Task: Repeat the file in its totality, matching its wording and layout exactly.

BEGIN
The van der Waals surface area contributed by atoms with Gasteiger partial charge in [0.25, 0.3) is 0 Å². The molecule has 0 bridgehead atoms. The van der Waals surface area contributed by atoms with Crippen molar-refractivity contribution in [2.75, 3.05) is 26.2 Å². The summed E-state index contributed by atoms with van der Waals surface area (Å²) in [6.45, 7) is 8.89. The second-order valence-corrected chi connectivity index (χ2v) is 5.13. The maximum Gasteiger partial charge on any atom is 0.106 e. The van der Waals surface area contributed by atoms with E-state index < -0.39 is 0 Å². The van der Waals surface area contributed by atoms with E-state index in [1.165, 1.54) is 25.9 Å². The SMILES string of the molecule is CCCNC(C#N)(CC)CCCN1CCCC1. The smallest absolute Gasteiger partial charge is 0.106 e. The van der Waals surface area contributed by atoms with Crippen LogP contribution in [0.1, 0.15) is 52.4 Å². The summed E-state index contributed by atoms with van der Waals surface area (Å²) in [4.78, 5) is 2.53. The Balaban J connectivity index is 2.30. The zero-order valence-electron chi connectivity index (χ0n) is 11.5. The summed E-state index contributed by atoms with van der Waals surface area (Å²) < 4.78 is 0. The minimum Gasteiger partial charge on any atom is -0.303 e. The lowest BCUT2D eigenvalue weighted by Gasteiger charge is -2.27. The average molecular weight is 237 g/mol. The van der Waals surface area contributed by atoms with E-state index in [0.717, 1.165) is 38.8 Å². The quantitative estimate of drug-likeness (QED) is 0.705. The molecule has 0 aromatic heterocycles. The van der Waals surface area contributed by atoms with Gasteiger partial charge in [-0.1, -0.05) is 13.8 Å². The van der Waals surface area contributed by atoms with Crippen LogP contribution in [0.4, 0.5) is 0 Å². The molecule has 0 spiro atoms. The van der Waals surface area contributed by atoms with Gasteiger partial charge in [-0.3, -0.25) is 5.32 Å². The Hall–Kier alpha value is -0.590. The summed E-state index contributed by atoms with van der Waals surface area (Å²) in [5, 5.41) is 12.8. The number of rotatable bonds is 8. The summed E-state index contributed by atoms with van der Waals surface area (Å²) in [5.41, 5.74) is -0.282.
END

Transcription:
The van der Waals surface area contributed by atoms with Gasteiger partial charge in [0.25, 0.3) is 0 Å². The molecule has 0 bridgehead atoms. The van der Waals surface area contributed by atoms with Crippen molar-refractivity contribution in [2.75, 3.05) is 26.2 Å². The summed E-state index contributed by atoms with van der Waals surface area (Å²) in [6.45, 7) is 8.89. The second-order valence-corrected chi connectivity index (χ2v) is 5.13. The maximum Gasteiger partial charge on any atom is 0.106 e. The van der Waals surface area contributed by atoms with E-state index < -0.39 is 0 Å². The van der Waals surface area contributed by atoms with E-state index in [1.165, 1.54) is 25.9 Å². The SMILES string of the molecule is CCCNC(C#N)(CC)CCCN1CCCC1. The smallest absolute Gasteiger partial charge is 0.106 e. The van der Waals surface area contributed by atoms with Crippen LogP contribution in [0.1, 0.15) is 52.4 Å². The summed E-state index contributed by atoms with van der Waals surface area (Å²) in [4.78, 5) is 2.53. The Balaban J connectivity index is 2.30. The zero-order valence-electron chi connectivity index (χ0n) is 11.5. The summed E-state index contributed by atoms with van der Waals surface area (Å²) < 4.78 is 0. The minimum Gasteiger partial charge on any atom is -0.303 e. The lowest BCUT2D eigenvalue weighted by Gasteiger charge is -2.27. The average molecular weight is 237 g/mol. The van der Waals surface area contributed by atoms with E-state index in [0.717, 1.165) is 38.8 Å². The quantitative estimate of drug-likeness (QED) is 0.705. The molecule has 0 aromatic heterocycles. The van der Waals surface area contributed by atoms with Gasteiger partial charge in [-0.1, -0.05) is 13.8 Å². The van der Waals surface area contributed by atoms with Crippen LogP contribution in [0.4, 0.5) is 0 Å². The molecule has 0 spiro atoms. The van der Waals surface area contributed by atoms with Gasteiger partial charge in [-0.3, -0.25) is 5.32 Å². The Hall–Kier alpha value is -0.590. The summed E-state index contributed by atoms with van der Waals surface area (Å²) in [5, 5.41) is 12.8. The number of rotatable bonds is 8. The summed E-state index contributed by atoms with van der Waals surface area (Å²) in [5.41, 5.74) is -0.282.